Downtown Paso Robles. (Courtesy photo)

Don’t overlook the Cabernet Sauvignon of Paso Robles

The Paso Robles wine region was built on zinfandel.

The Paso Robles wine region was built on zinfandel and, in the last decade, has secured it standing as one of the world’s premier producers of Rhone-style blends with the likes of Saxum, TH Cellars, Denner, Tablas Creek and others.

Often overlooked, however, is the fact that reasonably priced cabernet sauvignon has been produced in the region since the 1970s when Dr. Stanley Hoffman first planted the varietal in the Adelaida Hills, west of town.

Similar to appellations in Napa Valley and northern Sonoma County’s Alexander Valley, Paso Robles experiences major temperature shifts most days of up to 50 degrees. During the growing season, hot days and nights cooled by the Pacific Ocean provides the ideal terroir for fruit-forward Bordeaux-style wines, succulent with typically softer tannins than their northern neighbors.

Good quality cabernet sauvignon releases from Paso Robles are available within a broad cost range. I recently tasted the 2016 Four Vines “The Kinker” Cabernet Sauvignon Paso Robles ($20), sourced from east side vineyards and found full-bodied flavors of ripened fruit and spice with a spirited finish indicative of a more expensive wine.

Gary Eberle is considered a pioneer in the Paso Robles wine region. After college football and some advanced science degrees, he landed in Paso Robles in the late-1970s with a mindset to produce cabernet sauvignon. Settling on sixty-four acres in the east side, he released his first cabernet sauvignon in 1979 and continues through today, along with syrah, zinfandel and various Rhone varietals, to produce fine cabs that exceed expectations associated with the price.

The Eberle 2016 Cabernet Sauvignon ‘Vineyard Selection’ ($25) consists of 100 percent cabernet sauvignon sourced from multiple vineyards within the Paso Robles AVA (American Viticultural Area). The juice is blended before 18 months barrel aging so the nuances of each are well integrated with rich flavors and mouthfeel.

The Eberle 2016 Estate Cabernet Sauvignon ($45), as with previous vintages, is an elegant wine that remains one of the best of the varietal in the $50 range. Great stock and twenty-two month aging in 30 percent new French oak results in complex, layered flavors of dark fruit, herbs and spice.

The Hoffman Mountain Ranch vineyard, set at 2,200 feet elevation, is where it all started after winemaking icon André Tchelistcheff convinced Dr. Hoffman that the Adelaida Hills site was “a jewel of ecological elements” destined to produce great Bordeaux varietals.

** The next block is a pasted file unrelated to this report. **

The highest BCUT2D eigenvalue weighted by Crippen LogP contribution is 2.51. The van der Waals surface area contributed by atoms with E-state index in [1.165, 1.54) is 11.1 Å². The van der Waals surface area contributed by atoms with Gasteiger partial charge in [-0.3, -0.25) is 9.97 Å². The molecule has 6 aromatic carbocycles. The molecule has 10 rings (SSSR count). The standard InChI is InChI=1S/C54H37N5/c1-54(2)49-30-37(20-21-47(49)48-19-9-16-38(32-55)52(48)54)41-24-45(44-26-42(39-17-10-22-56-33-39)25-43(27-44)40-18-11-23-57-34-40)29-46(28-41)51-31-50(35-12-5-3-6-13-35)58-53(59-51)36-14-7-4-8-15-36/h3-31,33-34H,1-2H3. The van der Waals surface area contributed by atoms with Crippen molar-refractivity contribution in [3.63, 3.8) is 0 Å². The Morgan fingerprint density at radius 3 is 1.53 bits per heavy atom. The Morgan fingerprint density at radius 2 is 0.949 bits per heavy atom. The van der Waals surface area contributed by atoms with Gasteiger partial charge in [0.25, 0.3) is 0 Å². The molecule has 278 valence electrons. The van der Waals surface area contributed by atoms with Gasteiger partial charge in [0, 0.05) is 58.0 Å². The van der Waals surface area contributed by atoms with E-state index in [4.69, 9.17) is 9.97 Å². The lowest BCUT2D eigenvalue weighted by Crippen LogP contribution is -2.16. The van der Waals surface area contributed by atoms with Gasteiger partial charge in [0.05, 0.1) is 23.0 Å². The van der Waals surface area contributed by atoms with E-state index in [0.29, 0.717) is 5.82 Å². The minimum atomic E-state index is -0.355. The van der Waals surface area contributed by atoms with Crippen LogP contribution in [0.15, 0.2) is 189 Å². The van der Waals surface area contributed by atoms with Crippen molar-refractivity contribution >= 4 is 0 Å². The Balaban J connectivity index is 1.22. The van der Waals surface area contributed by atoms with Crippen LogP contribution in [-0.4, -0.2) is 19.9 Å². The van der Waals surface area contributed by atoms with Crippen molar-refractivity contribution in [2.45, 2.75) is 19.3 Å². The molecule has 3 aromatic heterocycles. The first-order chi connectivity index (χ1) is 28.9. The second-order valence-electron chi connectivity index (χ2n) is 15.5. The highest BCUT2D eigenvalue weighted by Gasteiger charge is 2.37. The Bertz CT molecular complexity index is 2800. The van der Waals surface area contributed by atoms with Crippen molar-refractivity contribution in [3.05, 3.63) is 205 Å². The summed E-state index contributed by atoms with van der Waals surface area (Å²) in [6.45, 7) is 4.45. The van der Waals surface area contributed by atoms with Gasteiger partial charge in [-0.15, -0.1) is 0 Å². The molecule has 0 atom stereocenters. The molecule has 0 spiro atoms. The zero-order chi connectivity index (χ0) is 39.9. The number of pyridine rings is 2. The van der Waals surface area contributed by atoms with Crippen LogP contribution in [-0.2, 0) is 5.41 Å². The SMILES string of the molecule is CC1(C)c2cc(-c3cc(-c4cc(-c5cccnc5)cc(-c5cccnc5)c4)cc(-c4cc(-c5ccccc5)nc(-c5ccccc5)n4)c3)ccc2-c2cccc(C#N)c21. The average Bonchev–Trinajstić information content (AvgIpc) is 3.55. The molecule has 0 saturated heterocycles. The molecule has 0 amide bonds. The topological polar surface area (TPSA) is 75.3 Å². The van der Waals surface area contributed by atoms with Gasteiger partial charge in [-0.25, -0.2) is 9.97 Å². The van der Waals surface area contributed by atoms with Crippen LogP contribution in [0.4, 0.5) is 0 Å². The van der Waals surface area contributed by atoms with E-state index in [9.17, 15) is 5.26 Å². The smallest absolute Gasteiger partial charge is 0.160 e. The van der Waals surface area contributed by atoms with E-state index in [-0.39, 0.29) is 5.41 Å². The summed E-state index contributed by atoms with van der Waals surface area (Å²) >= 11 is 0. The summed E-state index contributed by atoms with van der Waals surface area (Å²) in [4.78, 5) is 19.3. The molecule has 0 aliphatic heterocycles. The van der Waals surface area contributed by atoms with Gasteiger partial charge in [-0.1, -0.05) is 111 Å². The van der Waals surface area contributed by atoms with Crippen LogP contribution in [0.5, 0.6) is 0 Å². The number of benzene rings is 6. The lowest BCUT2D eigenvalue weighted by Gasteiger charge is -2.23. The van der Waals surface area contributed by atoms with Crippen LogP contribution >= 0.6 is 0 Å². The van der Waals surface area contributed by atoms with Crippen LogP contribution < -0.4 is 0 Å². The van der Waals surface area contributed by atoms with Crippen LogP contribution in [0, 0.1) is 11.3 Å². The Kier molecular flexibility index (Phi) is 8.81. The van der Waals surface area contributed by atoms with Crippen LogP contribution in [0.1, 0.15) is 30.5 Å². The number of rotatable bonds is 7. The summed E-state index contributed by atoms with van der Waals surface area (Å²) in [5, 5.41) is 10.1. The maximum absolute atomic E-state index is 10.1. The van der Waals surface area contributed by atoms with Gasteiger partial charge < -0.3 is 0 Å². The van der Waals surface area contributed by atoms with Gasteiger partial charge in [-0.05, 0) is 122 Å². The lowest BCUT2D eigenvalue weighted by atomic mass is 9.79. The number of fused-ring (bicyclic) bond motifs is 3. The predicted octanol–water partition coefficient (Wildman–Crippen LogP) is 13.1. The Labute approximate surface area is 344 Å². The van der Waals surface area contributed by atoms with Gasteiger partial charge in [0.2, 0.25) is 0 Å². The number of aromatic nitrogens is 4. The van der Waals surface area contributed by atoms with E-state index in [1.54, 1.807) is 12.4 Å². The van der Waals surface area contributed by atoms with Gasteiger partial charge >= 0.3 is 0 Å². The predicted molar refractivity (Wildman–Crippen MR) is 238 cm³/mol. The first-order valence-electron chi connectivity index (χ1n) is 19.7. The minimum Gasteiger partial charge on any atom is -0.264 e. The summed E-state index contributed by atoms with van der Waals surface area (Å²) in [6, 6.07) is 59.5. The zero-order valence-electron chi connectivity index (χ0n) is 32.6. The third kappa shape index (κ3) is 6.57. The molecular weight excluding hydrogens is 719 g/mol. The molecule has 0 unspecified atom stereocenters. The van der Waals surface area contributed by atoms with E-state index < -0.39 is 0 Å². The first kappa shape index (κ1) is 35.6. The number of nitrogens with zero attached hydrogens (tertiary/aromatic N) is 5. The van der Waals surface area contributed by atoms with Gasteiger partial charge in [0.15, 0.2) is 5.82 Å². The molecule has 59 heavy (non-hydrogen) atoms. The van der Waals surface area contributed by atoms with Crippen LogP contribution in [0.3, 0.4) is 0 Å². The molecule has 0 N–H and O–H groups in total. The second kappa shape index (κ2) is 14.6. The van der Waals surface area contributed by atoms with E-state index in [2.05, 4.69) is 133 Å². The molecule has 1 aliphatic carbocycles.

Today, the Daou brothers, Georges and Daniel, are stewards of the historic land intent on sustaining its legacy. Amid production of Bordeaux, Rhone Valley and Burgundian-style wines is the highly rated and elegantly described 2016 Daou Paso Robles Cabernet Sauvignon ($85). Of note, I have found the 2017 vintage of this wine, with equally high ratings, at K&L Wines in San Francisco under $25.

Ever since the 1997 Justin “Isosceles” was served with lemon garlic-crusted lamb by the Clintons at a White House event hosting the King of Morocco, the full- bodied cabernet sauvignon-dominant Bordeaux blend has maintained consistently high acclaim. The 2016 Justin “Isosceles” ($76) showcases the high regional fruit- driven standard with herb and spice notes.

The 2016 Justin Cabernet Sauvignon ($27) and Reserve Cabernet Sauvignon ($58) are two fine wines that originate from local limestone-laden soil and, once again, have a high quality/cost ratio.

The Just Inn, located in the Justin Estate vineyards offers a few stylish rooms that can accommodate from two to ten guests who can also enjoy brunch, lunch and wine-paired dinners at the on-site Restaurant at Justin. I spent an anniversary there years ago and loved it.

Among a large palate of wines produced by Adelaida Cellars winemaker Jeremy Weintrab, each vintage of his Viking Estate Vineyard Signature Cabernet Sauvignon ($90-100) stands among the best in the region.

When discussing good value cabernet sauvignon, the Le P’tit Paysan 2016 Cabernet Sauvignon Central Coast, with small amounts of petit verdot added, deserves a mention, boasting ratings in the nineties and available for under $20.

Despite the fact that cabernet sauvignon from Napa Valley and north Sonoma County is world-class, the Paso Robles region tenders extraordinary releases, many at a lower fare. Known for zinfandel and Rhone-style blends, lovers of Bordeaux wines will also be impressed with what’s available there.

Want more reviews and insider tips? Subscribe to our new SF Wine and Spirits newsletter by clicking on “Newsletters” on SFExaminer.com. It’s free and delivered twice monthly to your inbox. We never share your personal information.

Lyle W. Norton is a wine enthusiast and blogger in Santa Rosa who has written a wine column for 15 years. Visit his blog at www.lifebylyle.com or email him at sfewine@gmail.com. He is a guest columnist.

Just Posted

BART board approves automated license plate surveillance in parking lots

Program was halted after concerns raised that data was going to ICE

A student started a new job on his 19th birthday. Then his coworker allegedly killed him

Family demands to know why Taie Gutu wasn’t safe at work

BART crackdown on fare evasion also shuts out wheelchair users

Agency to remove latches on SF station gates, look for solution that maintains accessibility

City weighs new corporate tax on stock compensation as tech companies prepare to go public

‘IPO earthquake’ expected to increase housing prices, wealth gap

Most Read